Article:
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. Last Updated: 07/27/2016

Leaders Gather to Rally Help for Iraq

BRUSSELS -- The United States and the European Union joined forces on Wednesday to rally world help for Iraq, urging Baghdad to ensure minority Sunnis play a full role in its future.

Sunni Arabs, who make up about 20 percent of Iraq's 26 million people, mostly boycotted Jan. 30 elections and form the core of an insurgency. The Shiite Muslim majority and Kurds dominate the transitional government in Baghdad.

"Iraqis must find it within themselves to reach out to one another and address issues on which they may differ," UN Secretary-General Kofi Annan said in his opening speech to a meeting attended by representatives of some 80 nations.

"Without an inclusive process, security initiatives are unlikely to yield enduring results," Annan added, echoing political analysts who say including more Sunni Arabs in decision-making could help defuse the insurgency.

The Shiite-led panel charged with drafting a constitution for Iraq by Aug. 15 agreed last week to raise Sunni numbers in the body, but U.S. and EU officials will press Iraqi officials at the conference for further reassurances on the Sunni role.

"The brave people of Iraq are asking us to stand with them -- and they deserve our full support," U.S. Secretary of State Condoleezza Rice told the conference.

"Iraq in turn has obligations of its own," she said. "To maximize the financial benefits of assistance, the new Iraqi government must continue to improve security, liberalize its economy and open political space for all members of Iraqi society who reject violence."

She said Syria, in particular, must secure its border to prevent its use by insurgents, and urged donors to keep their promises on aid to Baghdad.

"All countries must deliver the material support they have already pledged to the government of Iraq," she said.

The conference, a result of U.S. President George W. Bush's trip to Europe in February to mend fences two years after the Iraq war, will also urge Baghdad to keep to its timetable to hold fresh elections by the end of the year, officials say.

The meeting will steer clear of lingering trans-Atlantic sensitivities over the U.S.-led war, such as the continued refusal of France and Germany and other anti-war countries to offer troops, and is not intended as a donor conference.

Instead it will offer a show of world support for Iraq and give Iraqi Prime Minister Ibrahim al-Jaafari a platform to pitch for specific help in reconstruction and reform.

British Foreign Secretary Jack Straw said the meeting would show that "the international community, having been deeply divided during the course of and before the military action, has now come together actively to support the building of a democratic, peaceful and prosperous Iraq."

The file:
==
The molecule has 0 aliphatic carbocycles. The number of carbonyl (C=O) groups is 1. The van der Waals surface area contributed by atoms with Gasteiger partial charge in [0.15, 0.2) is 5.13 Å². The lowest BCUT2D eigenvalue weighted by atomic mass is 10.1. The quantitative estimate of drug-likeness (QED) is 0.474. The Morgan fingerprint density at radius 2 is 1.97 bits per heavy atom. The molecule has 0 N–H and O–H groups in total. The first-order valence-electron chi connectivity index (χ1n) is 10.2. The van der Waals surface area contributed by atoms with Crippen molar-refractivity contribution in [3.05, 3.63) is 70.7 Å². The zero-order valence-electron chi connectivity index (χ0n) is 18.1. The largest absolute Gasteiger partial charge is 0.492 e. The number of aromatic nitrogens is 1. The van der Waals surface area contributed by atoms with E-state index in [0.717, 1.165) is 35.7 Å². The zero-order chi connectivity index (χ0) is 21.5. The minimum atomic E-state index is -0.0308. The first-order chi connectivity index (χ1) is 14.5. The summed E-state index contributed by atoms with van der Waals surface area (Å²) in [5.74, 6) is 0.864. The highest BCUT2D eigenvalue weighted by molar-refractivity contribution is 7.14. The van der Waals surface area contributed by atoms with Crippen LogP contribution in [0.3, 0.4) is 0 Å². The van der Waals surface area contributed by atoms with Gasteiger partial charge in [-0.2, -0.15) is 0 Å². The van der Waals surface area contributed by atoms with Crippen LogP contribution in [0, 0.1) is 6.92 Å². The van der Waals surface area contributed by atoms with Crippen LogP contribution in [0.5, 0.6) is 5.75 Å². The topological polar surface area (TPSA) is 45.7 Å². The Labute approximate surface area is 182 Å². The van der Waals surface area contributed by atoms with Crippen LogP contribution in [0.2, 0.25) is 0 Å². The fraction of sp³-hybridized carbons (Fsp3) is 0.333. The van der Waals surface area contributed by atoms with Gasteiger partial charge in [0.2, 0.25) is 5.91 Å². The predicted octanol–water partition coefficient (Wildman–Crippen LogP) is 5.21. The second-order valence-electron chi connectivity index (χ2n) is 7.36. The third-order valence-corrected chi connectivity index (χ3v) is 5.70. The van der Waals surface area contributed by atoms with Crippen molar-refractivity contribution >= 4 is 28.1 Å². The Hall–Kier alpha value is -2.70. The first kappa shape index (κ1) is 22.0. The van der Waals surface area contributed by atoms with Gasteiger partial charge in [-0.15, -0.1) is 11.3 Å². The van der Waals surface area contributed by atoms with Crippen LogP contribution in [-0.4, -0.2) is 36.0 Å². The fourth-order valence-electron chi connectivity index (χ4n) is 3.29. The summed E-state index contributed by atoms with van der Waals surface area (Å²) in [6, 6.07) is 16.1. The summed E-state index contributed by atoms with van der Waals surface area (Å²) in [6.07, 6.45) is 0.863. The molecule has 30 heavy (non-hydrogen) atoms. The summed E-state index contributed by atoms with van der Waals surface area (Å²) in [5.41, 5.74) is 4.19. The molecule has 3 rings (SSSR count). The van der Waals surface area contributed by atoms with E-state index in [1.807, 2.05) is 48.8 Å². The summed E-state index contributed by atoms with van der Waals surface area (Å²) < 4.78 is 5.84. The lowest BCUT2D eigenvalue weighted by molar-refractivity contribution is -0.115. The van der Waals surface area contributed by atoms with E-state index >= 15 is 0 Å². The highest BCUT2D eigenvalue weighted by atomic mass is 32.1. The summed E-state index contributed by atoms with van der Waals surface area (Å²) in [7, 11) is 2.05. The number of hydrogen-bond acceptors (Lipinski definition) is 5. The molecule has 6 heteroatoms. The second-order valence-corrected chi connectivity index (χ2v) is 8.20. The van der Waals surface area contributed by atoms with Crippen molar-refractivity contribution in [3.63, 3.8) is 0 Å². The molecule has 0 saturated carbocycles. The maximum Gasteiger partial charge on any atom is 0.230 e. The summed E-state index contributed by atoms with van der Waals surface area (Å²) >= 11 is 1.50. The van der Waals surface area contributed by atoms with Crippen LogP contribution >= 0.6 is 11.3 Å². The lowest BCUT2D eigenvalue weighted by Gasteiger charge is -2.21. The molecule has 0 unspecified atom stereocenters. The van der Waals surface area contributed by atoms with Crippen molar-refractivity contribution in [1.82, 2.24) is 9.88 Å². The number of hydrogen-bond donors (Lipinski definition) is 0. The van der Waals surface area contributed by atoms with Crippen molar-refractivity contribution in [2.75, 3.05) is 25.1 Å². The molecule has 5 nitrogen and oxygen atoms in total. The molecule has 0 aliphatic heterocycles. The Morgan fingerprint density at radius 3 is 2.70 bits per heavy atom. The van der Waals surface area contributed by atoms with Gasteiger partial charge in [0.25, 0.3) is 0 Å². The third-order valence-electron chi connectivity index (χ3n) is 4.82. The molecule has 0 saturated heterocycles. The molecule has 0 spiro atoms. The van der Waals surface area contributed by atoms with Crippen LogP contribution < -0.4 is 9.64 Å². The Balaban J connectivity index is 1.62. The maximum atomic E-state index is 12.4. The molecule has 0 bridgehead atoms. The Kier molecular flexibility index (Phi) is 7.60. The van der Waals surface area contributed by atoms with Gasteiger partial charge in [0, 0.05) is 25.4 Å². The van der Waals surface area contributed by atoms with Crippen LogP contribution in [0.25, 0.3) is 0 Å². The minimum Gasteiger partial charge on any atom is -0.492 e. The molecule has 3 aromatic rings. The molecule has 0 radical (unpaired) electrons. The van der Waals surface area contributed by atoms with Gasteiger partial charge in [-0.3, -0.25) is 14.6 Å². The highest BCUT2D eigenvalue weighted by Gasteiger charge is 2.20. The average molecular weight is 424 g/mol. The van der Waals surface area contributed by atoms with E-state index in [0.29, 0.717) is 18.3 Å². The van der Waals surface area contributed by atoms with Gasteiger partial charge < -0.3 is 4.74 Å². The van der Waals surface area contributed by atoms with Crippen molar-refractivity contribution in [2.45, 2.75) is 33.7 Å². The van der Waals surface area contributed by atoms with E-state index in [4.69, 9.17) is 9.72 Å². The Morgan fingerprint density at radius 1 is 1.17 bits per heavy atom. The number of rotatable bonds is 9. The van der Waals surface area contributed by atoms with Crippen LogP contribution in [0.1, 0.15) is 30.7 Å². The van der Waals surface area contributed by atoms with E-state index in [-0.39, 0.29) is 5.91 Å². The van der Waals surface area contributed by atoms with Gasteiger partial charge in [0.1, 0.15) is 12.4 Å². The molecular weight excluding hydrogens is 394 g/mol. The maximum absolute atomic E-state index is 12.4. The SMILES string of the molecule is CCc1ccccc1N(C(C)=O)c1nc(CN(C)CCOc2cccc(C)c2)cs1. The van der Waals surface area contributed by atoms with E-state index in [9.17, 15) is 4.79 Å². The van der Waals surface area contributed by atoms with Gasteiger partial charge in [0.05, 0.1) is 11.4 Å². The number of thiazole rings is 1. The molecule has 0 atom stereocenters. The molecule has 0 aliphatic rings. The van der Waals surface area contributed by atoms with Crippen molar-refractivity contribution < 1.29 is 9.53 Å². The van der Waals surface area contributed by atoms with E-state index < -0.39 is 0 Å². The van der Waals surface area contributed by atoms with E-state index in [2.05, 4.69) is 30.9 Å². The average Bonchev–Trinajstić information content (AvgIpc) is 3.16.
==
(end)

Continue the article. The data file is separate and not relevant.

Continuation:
Yet the insurgency clearly remains a major obstacle to the foreign investment needed to rebuild Iraq and to help overcome a postwar unemployment rate put at over 50 percent.

"That is difficult while you have violence because private investment, private companies have security problems," said Danish Foreign Minister Per Stig Moller, noting Western efforts to train Iraqi forces to take over more security tasks.

The final conference communique will call on Iraq's creditors to give generous debt relief and pledge support to Baghdad's efforts to join bodies such as the World Trade Organization, said an EU diplomat, who declined to be named.

Iraq accumulated $120 billion in debt during the reign of former President Saddam Hussein, mostly to fund the 1980-1988 war with Iran, although tens of billions of dollars were forgiven last year.

n Despite reported successes against the insurgency in Iraq, a top U.S. military commander said on Tuesday that the United States was unlikely to reduce its 135,000 troops there before elections late this year.

"At this point, I would not be prepared to recommend a draw-down prior to the election, certainly not any significant numbers," Army Lieutenant General John Vines, commander of coalition forces in Iraq, told reporters.

But Vines said significant reductions could begin early next year following a referendum on a planned constitution this October and a subsequent national election on a new Iraqi government in December.

Vines warned that polls in the United States showing a majority of Americans now oppose the U.S. military presence in Iraq suggested "they don't have a good perception of what is at stake here."